“Wash your hands often with soap and water for at least 20 seconds especially after you have been in a public place, or after blowing your nose, coughing, or sneezing.
“It’s especially important to wash:
“Before eating or preparing food.
“Before touching your face.
“After using the restroom.
“After leaving a public place.
“After blowing your nose, coughing, or sneezing.
“After handling your cloth face covering.
“After changing a diaper.
“After caring for someone sick.
“After touching animals or pets.
“If soap and water are not readily available, use a hand sanitizer that contains at least 60% alcohol. Cover all surfaces of your hands and rub them together until they feel dry.
“Avoid touching your eyes, nose, and mouth with unwashed hands.”
Avoid close contact
“Inside your home: Avoid close contact with people who are sick.
“If possible, maintain 6 feet between the person who is sick and other household members.
“Outside your home: Put 6 feet of distance between yourself and people who don’t live in your household.
“Remember that some people without symptoms may be able to spread virus.
“Stay at least 6 feet (about 2 arms’ length) from other people.
“Keeping distance from others is especially important for people who are at higher risk of getting very sick.
Cover your mouth and nose with a cloth face cover when around others
“You could spread COVID-19 to others even if you do not feel sick.
“The cloth face cover is meant to protect other people in case you are infected.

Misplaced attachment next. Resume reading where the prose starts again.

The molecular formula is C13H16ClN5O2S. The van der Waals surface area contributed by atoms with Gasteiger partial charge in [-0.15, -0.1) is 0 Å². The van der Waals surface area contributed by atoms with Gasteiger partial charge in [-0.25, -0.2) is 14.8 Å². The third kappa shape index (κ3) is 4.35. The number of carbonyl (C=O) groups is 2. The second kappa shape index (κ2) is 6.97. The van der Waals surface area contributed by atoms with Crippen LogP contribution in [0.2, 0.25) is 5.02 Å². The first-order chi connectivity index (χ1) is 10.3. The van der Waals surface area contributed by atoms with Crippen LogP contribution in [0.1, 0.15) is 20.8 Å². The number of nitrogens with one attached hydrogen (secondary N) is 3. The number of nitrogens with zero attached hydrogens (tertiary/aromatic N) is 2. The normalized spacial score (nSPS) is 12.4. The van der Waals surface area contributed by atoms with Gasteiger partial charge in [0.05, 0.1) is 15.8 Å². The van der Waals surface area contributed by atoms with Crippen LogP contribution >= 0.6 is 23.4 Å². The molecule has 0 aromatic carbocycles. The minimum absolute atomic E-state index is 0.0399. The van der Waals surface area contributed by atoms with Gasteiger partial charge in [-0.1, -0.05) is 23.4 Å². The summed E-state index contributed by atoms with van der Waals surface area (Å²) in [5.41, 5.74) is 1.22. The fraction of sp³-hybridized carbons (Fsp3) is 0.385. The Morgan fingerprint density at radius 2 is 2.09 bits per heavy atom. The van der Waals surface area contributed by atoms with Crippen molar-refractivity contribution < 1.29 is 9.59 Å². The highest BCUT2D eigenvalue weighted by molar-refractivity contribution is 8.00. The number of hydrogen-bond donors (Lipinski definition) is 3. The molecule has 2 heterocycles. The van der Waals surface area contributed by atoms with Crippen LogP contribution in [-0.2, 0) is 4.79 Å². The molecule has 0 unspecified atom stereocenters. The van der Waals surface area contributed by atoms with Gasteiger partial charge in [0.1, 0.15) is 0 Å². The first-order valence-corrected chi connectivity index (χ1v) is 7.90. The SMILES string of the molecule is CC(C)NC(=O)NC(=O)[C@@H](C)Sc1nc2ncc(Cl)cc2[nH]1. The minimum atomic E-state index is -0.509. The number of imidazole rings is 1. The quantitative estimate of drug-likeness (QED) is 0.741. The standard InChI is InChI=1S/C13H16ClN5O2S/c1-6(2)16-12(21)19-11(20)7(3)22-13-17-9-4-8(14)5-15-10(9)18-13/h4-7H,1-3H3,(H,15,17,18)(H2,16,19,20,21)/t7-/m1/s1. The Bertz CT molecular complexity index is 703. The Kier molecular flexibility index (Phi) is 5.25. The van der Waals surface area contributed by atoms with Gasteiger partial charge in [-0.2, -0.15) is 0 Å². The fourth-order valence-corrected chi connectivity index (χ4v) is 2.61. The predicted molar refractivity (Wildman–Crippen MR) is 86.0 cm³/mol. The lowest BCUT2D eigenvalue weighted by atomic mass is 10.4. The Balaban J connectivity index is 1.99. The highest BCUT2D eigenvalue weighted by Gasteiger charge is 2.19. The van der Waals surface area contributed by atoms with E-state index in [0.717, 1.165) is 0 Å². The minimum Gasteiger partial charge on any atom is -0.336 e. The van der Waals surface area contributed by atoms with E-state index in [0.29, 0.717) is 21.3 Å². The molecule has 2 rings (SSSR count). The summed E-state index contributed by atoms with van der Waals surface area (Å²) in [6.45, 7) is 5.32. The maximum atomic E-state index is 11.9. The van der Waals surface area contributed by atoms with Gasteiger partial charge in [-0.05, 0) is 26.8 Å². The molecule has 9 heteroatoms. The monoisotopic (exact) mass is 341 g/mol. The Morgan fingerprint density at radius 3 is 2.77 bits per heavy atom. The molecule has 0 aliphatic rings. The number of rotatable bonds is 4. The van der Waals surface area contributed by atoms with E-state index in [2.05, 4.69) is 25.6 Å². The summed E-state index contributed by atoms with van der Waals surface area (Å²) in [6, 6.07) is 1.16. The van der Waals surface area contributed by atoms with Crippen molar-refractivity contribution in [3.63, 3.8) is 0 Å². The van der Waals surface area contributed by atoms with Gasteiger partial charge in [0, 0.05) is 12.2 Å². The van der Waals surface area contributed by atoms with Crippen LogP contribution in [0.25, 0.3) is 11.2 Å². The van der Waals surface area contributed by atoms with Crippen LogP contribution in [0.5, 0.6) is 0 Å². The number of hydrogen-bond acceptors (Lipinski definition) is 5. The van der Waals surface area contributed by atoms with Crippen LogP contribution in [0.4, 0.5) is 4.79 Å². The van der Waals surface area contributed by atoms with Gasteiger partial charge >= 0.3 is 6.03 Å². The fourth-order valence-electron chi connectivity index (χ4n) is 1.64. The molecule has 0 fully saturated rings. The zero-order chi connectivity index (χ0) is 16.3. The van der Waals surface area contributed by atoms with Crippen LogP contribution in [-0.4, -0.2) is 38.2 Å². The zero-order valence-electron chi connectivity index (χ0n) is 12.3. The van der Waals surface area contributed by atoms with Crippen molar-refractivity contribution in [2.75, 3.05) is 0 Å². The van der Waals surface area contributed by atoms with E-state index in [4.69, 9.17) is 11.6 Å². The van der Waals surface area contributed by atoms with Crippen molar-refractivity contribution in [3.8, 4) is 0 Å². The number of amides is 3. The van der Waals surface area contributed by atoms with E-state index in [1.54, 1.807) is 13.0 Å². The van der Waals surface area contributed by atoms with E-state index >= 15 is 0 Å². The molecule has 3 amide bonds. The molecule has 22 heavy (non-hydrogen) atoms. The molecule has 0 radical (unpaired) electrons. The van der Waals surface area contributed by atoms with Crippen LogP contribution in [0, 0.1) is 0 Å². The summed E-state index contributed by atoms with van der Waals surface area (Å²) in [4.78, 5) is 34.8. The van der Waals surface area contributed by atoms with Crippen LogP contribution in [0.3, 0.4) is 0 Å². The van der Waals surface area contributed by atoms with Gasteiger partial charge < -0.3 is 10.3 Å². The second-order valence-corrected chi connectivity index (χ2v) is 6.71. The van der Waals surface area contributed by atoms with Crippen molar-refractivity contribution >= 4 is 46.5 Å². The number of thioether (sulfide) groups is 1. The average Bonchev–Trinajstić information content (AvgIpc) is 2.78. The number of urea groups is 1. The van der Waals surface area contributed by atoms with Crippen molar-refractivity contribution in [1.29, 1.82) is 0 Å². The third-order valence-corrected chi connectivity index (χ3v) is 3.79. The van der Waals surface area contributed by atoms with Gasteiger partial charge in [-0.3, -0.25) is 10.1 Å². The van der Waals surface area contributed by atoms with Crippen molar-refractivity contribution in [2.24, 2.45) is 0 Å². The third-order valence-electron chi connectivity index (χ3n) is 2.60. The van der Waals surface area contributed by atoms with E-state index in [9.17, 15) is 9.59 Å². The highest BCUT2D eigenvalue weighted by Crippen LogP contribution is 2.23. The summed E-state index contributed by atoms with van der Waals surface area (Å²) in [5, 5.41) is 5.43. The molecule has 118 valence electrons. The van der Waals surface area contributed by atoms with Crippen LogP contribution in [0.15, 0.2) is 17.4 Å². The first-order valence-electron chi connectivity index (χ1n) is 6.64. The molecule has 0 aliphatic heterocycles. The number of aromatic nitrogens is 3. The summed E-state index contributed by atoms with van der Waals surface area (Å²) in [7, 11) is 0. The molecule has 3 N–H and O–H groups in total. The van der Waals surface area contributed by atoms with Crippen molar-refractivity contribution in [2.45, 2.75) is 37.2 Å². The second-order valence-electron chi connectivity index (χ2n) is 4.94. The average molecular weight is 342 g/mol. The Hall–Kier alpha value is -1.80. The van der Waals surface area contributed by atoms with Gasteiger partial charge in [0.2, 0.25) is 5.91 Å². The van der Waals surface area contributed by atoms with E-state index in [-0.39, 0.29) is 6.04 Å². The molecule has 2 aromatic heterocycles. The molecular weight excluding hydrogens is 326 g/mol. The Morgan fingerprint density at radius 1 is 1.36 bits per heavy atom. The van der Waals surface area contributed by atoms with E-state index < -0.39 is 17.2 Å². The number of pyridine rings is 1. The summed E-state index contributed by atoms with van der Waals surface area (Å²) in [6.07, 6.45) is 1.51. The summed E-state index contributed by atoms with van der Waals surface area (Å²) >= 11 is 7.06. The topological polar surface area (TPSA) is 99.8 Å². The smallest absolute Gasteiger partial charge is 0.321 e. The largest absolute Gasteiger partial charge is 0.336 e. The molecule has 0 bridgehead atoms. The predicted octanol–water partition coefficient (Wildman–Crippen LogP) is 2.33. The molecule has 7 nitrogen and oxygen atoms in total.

“Everyone should wear a cloth face cover in public settings and when around people who don’t live in your household, especially when other social distancing measures are difficult to maintain.
“Cloth face coverings should not be placed on young children under age 2, anyone who has trouble breathing, or is unconscious, incapacitated or otherwise unable to remove the mask without assistance.
“Do NOT use a facemask meant for a health care worker. Currently, surgical masks and N95 respirators are critical supplies that should be reserved for healthcare workers and other first responders.
“Continue to keep about 6 feet between yourself and others. The cloth face cover is not a substitute for social distancing.”
Cover coughs and sneezes
“Always cover your mouth and nose with a tissue when you cough or sneeze or use the inside of your elbow and do not spit.
“Throw used tissues in the trash.
“Immediately wash your hands with soap and water for at least 20 seconds. If soap and water are not readily available, clean your hands with a hand sanitizer that contains at least 60% alcohol.”
Clean and disinfect
“Clean and disinfect frequently touched surfaces daily. This includes tables, doorknobs, light switches, countertops, handles, desks, phones, keyboards, toilets, faucets, and sinks.
‘If surfaces are dirty, clean them. Use detergent or soap and water prior to disinfection.
“Then, use a household disinfectant. Most common EPA-registered household disinfects will work.
Monitor Your Health Daily
“Be alert for symptoms. Watch for fever, cough, shortness of breath, or other symptoms of COVID-19.
“Especially important if you are running essential errands, going into the office or workplace, and in settings where it may be difficult to keep a physical distance of 6 feet.
“Take your temperature if symptoms develop.
“Don’t take your temperature within 30 minutes of exercising or after taking medications that could lower your temperature, like acetaminophen.
“Follow CDC guidance if symptoms develop.
Visit http://cdc.gov for more on the Centers for Disease Control and Prevention’s information on COVID-19.